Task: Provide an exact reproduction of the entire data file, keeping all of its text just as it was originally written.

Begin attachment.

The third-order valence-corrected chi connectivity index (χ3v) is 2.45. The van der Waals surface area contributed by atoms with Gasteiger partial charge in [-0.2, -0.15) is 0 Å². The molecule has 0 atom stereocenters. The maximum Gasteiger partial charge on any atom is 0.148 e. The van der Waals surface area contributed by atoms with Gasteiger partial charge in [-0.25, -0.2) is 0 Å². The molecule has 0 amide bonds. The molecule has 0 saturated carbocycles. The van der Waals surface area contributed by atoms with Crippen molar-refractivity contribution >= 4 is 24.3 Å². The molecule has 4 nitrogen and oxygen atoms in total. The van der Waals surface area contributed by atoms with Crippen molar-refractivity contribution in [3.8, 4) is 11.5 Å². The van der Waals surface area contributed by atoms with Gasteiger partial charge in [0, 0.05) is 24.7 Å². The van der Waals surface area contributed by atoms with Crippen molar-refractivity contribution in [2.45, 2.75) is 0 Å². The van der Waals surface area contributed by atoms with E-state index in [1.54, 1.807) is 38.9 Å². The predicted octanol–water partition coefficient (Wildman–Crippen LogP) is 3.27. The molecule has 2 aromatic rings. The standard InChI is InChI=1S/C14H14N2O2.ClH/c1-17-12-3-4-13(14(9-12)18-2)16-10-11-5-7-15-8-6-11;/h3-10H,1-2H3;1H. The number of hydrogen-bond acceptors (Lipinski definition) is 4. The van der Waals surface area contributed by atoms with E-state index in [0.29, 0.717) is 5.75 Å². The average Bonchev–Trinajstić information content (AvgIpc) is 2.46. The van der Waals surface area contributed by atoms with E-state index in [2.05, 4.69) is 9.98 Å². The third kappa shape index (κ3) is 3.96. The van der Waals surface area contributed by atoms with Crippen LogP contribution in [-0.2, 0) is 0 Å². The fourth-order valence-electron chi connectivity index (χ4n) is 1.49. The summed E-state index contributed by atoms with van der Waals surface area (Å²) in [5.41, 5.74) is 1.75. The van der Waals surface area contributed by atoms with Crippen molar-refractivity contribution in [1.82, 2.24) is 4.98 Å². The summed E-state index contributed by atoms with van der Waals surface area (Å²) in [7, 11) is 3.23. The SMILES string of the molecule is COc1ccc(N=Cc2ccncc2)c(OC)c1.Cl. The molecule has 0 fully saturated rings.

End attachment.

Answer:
The third-order valence-corrected chi connectivity index (χ3v) is 2.45. The van der Waals surface area contributed by atoms with Gasteiger partial charge in [-0.2, -0.15) is 0 Å². The molecule has 0 atom stereocenters. The maximum Gasteiger partial charge on any atom is 0.148 e. The van der Waals surface area contributed by atoms with Gasteiger partial charge in [-0.25, -0.2) is 0 Å². The molecule has 0 amide bonds. The molecule has 0 saturated carbocycles. The van der Waals surface area contributed by atoms with Crippen molar-refractivity contribution >= 4 is 24.3 Å². The molecule has 4 nitrogen and oxygen atoms in total. The van der Waals surface area contributed by atoms with Crippen molar-refractivity contribution in [3.8, 4) is 11.5 Å². The van der Waals surface area contributed by atoms with Gasteiger partial charge in [0, 0.05) is 24.7 Å². The van der Waals surface area contributed by atoms with Crippen molar-refractivity contribution in [2.45, 2.75) is 0 Å². The van der Waals surface area contributed by atoms with E-state index in [1.54, 1.807) is 38.9 Å². The predicted octanol–water partition coefficient (Wildman–Crippen LogP) is 3.27. The molecule has 2 aromatic rings. The standard InChI is InChI=1S/C14H14N2O2.ClH/c1-17-12-3-4-13(14(9-12)18-2)16-10-11-5-7-15-8-6-11;/h3-10H,1-2H3;1H. The number of hydrogen-bond acceptors (Lipinski definition) is 4. The van der Waals surface area contributed by atoms with E-state index in [0.29, 0.717) is 5.75 Å². The average Bonchev–Trinajstić information content (AvgIpc) is 2.46. The van der Waals surface area contributed by atoms with E-state index in [2.05, 4.69) is 9.98 Å². The third kappa shape index (κ3) is 3.96. The van der Waals surface area contributed by atoms with Crippen LogP contribution in [-0.2, 0) is 0 Å². The fourth-order valence-electron chi connectivity index (χ4n) is 1.49. The summed E-state index contributed by atoms with van der Waals surface area (Å²) in [5.41, 5.74) is 1.75. The van der Waals surface area contributed by atoms with Crippen molar-refractivity contribution in [1.82, 2.24) is 4.98 Å². The summed E-state index contributed by atoms with van der Waals surface area (Å²) in [7, 11) is 3.23. The SMILES string of the molecule is COc1ccc(N=Cc2ccncc2)c(OC)c1.Cl. The molecule has 0 fully saturated rings.